Cost of housing fractures families

Nia Williams

February 1, 2010

New research by the housing charity shows the huge impact the housing shortage is having on families across Britain, with 1.5 million adults saying they are unable to look after their elderly parents because they can’t afford to live near them.

In turn, 1.5 million grandparents say they are missing out on helping take care of their grandchildren because their own children can’t afford to live close by.

The research also shows that one in ten parents believe their children want to live closer to them but are unable to due to soaring housing costs.

Kay Boycott, director of policy and campaigns at Shelter, said: “We all know how valuable it can be to have your family close by, but these figures show the shocking impact that spiralling housing costs are having on families.

“Many families desperately need the support and care of relatives but the current housing crisis is making it impossible for family members to support each other in the way they want to.”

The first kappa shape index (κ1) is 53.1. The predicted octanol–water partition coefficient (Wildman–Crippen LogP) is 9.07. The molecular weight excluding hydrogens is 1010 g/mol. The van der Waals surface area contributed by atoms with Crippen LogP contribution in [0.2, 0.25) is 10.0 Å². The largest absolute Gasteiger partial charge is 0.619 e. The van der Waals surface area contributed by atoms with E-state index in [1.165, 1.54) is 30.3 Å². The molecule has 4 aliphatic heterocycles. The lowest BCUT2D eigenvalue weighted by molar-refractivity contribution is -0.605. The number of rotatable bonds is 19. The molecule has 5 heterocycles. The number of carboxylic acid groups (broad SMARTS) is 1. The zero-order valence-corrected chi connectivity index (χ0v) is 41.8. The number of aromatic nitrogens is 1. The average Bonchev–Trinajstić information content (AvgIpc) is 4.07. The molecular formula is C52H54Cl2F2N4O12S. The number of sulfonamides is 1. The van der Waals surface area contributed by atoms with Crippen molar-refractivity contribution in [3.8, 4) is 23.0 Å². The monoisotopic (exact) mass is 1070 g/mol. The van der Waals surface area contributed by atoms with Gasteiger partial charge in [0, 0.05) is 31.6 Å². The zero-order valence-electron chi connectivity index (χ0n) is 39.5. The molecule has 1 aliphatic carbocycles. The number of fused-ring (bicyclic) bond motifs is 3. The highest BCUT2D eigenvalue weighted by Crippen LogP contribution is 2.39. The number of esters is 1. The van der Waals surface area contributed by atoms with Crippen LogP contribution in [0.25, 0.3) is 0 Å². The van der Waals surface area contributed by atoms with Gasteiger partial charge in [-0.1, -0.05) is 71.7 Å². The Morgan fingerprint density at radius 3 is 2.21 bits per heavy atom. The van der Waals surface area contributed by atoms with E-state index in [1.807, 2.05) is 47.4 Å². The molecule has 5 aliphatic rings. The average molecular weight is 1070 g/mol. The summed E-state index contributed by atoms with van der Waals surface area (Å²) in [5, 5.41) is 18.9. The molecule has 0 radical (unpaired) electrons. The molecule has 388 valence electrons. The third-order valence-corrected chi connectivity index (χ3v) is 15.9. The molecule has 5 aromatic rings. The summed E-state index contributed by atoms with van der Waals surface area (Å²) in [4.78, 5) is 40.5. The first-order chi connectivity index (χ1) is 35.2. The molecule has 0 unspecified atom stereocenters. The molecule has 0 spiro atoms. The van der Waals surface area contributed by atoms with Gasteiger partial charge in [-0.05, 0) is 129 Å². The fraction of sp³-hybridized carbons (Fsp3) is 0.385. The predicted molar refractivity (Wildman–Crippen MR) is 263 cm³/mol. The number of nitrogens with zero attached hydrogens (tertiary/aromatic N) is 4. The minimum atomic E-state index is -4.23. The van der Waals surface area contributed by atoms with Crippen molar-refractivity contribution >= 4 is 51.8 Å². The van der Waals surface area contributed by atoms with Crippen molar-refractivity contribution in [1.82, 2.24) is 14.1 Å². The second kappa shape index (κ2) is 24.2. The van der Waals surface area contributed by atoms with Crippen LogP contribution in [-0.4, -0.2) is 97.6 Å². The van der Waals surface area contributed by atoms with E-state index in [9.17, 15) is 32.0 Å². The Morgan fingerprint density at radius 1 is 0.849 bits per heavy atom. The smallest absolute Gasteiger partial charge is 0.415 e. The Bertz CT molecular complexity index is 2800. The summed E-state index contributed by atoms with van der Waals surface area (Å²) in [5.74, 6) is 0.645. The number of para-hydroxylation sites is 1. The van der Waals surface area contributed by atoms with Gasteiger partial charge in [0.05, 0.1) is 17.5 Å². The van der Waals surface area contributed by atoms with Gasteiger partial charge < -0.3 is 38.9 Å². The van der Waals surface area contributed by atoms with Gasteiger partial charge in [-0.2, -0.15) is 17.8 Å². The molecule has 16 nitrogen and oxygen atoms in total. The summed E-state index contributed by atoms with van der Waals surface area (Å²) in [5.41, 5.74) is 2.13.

There are currently 398,000 elderly people in residential care. In the UK the average annual fee for a single room in a private residential home is £24,492, and for a nursing home it is £35,100.

Additionally, research from 2008 shows that parents continually face increasing costs for childcare and the yearly cost of a typical nursery place for a child under two is now £8,268 in England.

Ms Boycott added: “It seems a false economy not to invest in affordable housing when the cost of elderly care and child care is so high.

“This is not just about the financial cost for people. Grandparents are missing out on precious time watching their grandchildren grow up, and many elderly people may not be getting the support they need.”

The survey also revealed that 22% of 18-34 year olds stated that they were still living at home, with 45% of these people blaming high housing costs. Over half of this group reported that developing and maintaining relationships was harder because of living at home with their parents.

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